Wednesday, February 10, 2010
Wednesday, February 3, 2010
So recently I was invited to do a lecture on my work in Portland Oregon for the PNCA/OCAC MFA in Applied Craft and Design. Well I was blown away with everything! Portland is just amazing. Some old VCU folks, Karl Burkheimer and his wife Martha were gracious enough to let me stay with them. I have always been a HUGE fan of Karl's work and he definitely was a big influence on my attitude towards making. I had him as an instructor when I was an undergrad in the Craft/Material studies department at VCU I think for two classes one in wood and one in experimental materials.
Here is a great video on Karl
My Crafts education started in a system of separate majors/fields and more importantly workspaces. I am not sure if that effected the way I approach objects but it most certainly made me think about making within a certain scale. It seemed that everything I made had to fit in a shoebox. The only reason why I bring this up is because I have to reflect on how I navigated the system before giving my opinion on this very new program.
In my personal experience, every department works differently and being an educator, information and it how it is presented is important. When I teach I am always asking questions. "Is this really the right way to teach this?" "Are they getting it?" "Why does everyone have a blank look on their face?" " Wait is my zipper down?" All kidding aside, In academia you are expected to have two jobs. One: to be an educator that has some sort of success rate. You have to prove retention in the form of thesis exhibitions, lectures, presentations, etc etc etc. Your students have to have ended their education with some sort of experience and skill set that they didn't have before. Most importantly students have to be knowledgeable about what they are doing. Two: you also have to be an artist. You have to "actively participate in professional pursuits". This pretty much means you have to exhibit, lecture and generally get involved in your field. Let me be the first to tell you that it is a hard job. Throw in a personal life and a family and it is nearly impossible. For the people that can do it all: I AM JEALOUS.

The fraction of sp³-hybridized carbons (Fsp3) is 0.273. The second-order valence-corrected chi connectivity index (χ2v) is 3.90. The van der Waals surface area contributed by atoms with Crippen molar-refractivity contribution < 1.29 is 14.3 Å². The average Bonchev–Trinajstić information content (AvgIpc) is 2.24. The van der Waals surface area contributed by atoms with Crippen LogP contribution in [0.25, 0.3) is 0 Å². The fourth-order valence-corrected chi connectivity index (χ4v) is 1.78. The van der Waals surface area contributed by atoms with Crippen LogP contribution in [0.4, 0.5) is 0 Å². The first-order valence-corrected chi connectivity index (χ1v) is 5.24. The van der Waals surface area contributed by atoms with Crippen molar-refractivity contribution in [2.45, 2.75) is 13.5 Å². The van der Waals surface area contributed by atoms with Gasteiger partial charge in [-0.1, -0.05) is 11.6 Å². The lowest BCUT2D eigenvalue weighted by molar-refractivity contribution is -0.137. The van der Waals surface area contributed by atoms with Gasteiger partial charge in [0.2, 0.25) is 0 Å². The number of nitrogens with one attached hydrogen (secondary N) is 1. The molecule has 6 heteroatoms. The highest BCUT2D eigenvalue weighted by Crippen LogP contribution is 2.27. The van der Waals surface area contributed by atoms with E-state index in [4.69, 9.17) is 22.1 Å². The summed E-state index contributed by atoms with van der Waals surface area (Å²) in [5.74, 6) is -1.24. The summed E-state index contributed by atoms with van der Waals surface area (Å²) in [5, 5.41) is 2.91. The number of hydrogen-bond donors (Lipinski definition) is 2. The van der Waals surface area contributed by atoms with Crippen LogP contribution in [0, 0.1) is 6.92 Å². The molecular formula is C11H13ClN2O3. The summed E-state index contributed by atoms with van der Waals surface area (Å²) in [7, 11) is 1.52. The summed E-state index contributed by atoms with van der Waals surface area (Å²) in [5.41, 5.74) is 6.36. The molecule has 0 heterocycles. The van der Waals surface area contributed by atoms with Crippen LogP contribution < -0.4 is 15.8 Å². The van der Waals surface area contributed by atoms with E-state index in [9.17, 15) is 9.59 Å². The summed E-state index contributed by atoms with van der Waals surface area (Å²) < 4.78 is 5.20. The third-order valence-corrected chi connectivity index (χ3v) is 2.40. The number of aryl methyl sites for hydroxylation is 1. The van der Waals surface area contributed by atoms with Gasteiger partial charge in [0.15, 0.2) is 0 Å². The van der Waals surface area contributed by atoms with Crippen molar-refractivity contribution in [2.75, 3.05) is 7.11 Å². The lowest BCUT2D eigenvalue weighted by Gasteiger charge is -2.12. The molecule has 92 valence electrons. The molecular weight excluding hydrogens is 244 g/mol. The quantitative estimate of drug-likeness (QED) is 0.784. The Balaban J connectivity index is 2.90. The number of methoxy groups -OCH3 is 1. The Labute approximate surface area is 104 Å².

So on with the show: My opinions about the joint MFA in Applied Craft and Design
Well lets just say I may be going back to grad school. I loved it. It was great! There were so many things about the program and Portland that just seemed to work. It was described to me as the most European city that is not in Europe. Just a little blurb from the website:
"The Applied Craft and Design Studio is housed in a dramatic 8000 sf former warehouse space. Each student has a dedicated individual work space, as well as use of over 3000 sf of work areas shared between the program's 30 students. The AC&D Studio includes: a 1200 sf wood shop; a welding and metal working area; a kiln and ceramics area; a computer lab (housed in an Airstream trailer!); a critique space; and a small kitchen.
Students also have access to all labs, shops, libraries and equipment at the OCAC and PNCA main campuses. Labs are staffed by highly qualified technicians able to provide students with technical assistance and instruction, with specialized equipment for Book Arts, Printmaking, Ceramics, Design, Fibers, Metals, Photography, and Wood. There are several different digital computer labs with professional-level color, large-format printing capabilities.
Each student is also provided with opportunities to display his or her work and learn preparatory and installation skills in professional level exhibition spaces"
While I was visiting Portland JP Reur, the head of the program and I sat down for coffee and had a great discussion on how exciting it is to be maker/designer right now. How incredible it is to participate in forging relationships with industry and other artists. I feel that this attitude is a direct reflection on how this department works. Imagine for a moment, a bunch of artist/makers thrown in a giant, communal workspace add in some critical dialogue mix with a mentorship program, splash in the city of Portland and viola an academic experience that is refreshing and energizing. The whole time I was there all I could think of as that old Reese's peanut butter cup commercial: "You got your peanut butter on my chocolate! You got your chocolate in my peanut butter"
I mean come on the first visiting artist they brought in helped the students design/build the space. The students rented a uhaul and picked up an old barn that had fallen down. Cleaned up the wood and built alcoves to work in. They also re-fabed an old airstream and put their computer lab in it. The space is just chocked full of creative thinking that I found inspirational.
Also as a side note I don't think you can visit Portland without going to VooDoo doughnuts. Apparently their claim to fame came from a NyQuil doughnut. Oh man oh man
Love this. I think anyone can appreciate it.
This is a short film about my job as a Projectionist. I am quite proud of this film, mostly because I’m so proud of my job – it seems like a fulfilment of my childhood romantic notions of what I wanted to be when I grew up. Nonetheless what it most discernibly omits is how truly magnificent all the other staff are who work there too. It is dedicated to the other projectionists I know; some of whom are under threat of redundancy, and unquestionably to Sammy; for the lessons and facts about Projection.